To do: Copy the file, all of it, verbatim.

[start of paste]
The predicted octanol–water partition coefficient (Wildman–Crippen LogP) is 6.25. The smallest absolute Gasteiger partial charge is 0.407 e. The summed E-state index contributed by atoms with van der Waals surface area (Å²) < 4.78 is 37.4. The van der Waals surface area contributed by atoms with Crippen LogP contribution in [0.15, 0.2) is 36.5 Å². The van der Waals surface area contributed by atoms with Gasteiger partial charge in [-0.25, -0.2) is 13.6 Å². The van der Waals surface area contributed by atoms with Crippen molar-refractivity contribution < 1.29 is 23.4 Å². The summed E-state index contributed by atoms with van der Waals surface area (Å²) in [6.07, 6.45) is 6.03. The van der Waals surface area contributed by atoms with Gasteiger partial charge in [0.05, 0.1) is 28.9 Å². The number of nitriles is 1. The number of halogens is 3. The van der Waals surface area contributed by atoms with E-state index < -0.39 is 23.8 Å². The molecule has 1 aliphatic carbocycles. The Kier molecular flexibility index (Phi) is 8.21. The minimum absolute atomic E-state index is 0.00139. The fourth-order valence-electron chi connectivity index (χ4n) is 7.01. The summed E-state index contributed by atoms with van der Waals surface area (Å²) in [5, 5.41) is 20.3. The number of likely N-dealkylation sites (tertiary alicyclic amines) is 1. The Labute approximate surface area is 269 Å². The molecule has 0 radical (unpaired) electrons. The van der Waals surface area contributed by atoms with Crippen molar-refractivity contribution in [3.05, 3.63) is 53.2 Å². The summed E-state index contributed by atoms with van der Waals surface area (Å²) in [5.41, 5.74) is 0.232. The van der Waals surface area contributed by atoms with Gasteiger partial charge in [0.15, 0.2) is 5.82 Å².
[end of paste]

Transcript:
The predicted octanol–water partition coefficient (Wildman–Crippen LogP) is 6.25. The smallest absolute Gasteiger partial charge is 0.407 e. The summed E-state index contributed by atoms with van der Waals surface area (Å²) < 4.78 is 37.4. The van der Waals surface area contributed by atoms with Crippen LogP contribution in [0.15, 0.2) is 36.5 Å². The van der Waals surface area contributed by atoms with Gasteiger partial charge in [-0.25, -0.2) is 13.6 Å². The van der Waals surface area contributed by atoms with Crippen molar-refractivity contribution < 1.29 is 23.4 Å². The summed E-state index contributed by atoms with van der Waals surface area (Å²) in [6.07, 6.45) is 6.03. The van der Waals surface area contributed by atoms with Gasteiger partial charge in [0.05, 0.1) is 28.9 Å². The number of nitriles is 1. The number of halogens is 3. The van der Waals surface area contributed by atoms with E-state index < -0.39 is 23.8 Å². The molecule has 1 aliphatic carbocycles. The Kier molecular flexibility index (Phi) is 8.21. The minimum absolute atomic E-state index is 0.00139. The fourth-order valence-electron chi connectivity index (χ4n) is 7.01. The summed E-state index contributed by atoms with van der Waals surface area (Å²) in [5, 5.41) is 20.3. The number of likely N-dealkylation sites (tertiary alicyclic amines) is 1. The Labute approximate surface area is 269 Å². The molecule has 0 radical (unpaired) electrons. The van der Waals surface area contributed by atoms with Crippen molar-refractivity contribution in [3.05, 3.63) is 53.2 Å². The summed E-state index contributed by atoms with van der Waals surface area (Å²) in [5.41, 5.74) is 0.232. The van der Waals surface area contributed by atoms with Gasteiger partial charge in [0.15, 0.2) is 5.82 Å².